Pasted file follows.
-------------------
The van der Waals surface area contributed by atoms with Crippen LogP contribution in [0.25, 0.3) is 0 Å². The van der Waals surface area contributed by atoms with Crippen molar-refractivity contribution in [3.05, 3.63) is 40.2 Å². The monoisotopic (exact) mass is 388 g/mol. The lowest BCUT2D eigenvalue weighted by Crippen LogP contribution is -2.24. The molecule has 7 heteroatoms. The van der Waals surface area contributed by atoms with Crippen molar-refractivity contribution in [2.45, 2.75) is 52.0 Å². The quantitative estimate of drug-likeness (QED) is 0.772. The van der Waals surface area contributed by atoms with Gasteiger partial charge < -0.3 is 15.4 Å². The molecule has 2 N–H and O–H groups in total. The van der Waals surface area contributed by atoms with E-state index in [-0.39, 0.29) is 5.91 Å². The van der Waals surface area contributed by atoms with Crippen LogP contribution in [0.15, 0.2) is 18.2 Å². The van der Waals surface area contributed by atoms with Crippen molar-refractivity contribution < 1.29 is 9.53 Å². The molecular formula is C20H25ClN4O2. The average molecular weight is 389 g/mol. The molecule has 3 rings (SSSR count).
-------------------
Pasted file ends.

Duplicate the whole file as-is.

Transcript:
The van der Waals surface area contributed by atoms with Crippen LogP contribution in [0.25, 0.3) is 0 Å². The van der Waals surface area contributed by atoms with Crippen molar-refractivity contribution in [3.05, 3.63) is 40.2 Å². The monoisotopic (exact) mass is 388 g/mol. The lowest BCUT2D eigenvalue weighted by Crippen LogP contribution is -2.24. The molecule has 7 heteroatoms. The van der Waals surface area contributed by atoms with Crippen molar-refractivity contribution in [2.45, 2.75) is 52.0 Å². The quantitative estimate of drug-likeness (QED) is 0.772. The van der Waals surface area contributed by atoms with Gasteiger partial charge < -0.3 is 15.4 Å². The molecule has 2 N–H and O–H groups in total. The van der Waals surface area contributed by atoms with E-state index in [-0.39, 0.29) is 5.91 Å². The van der Waals surface area contributed by atoms with Crippen LogP contribution in [0.15, 0.2) is 18.2 Å². The van der Waals surface area contributed by atoms with Crippen molar-refractivity contribution < 1.29 is 9.53 Å². The molecular formula is C20H25ClN4O2. The average molecular weight is 389 g/mol. The molecule has 3 rings (SSSR count).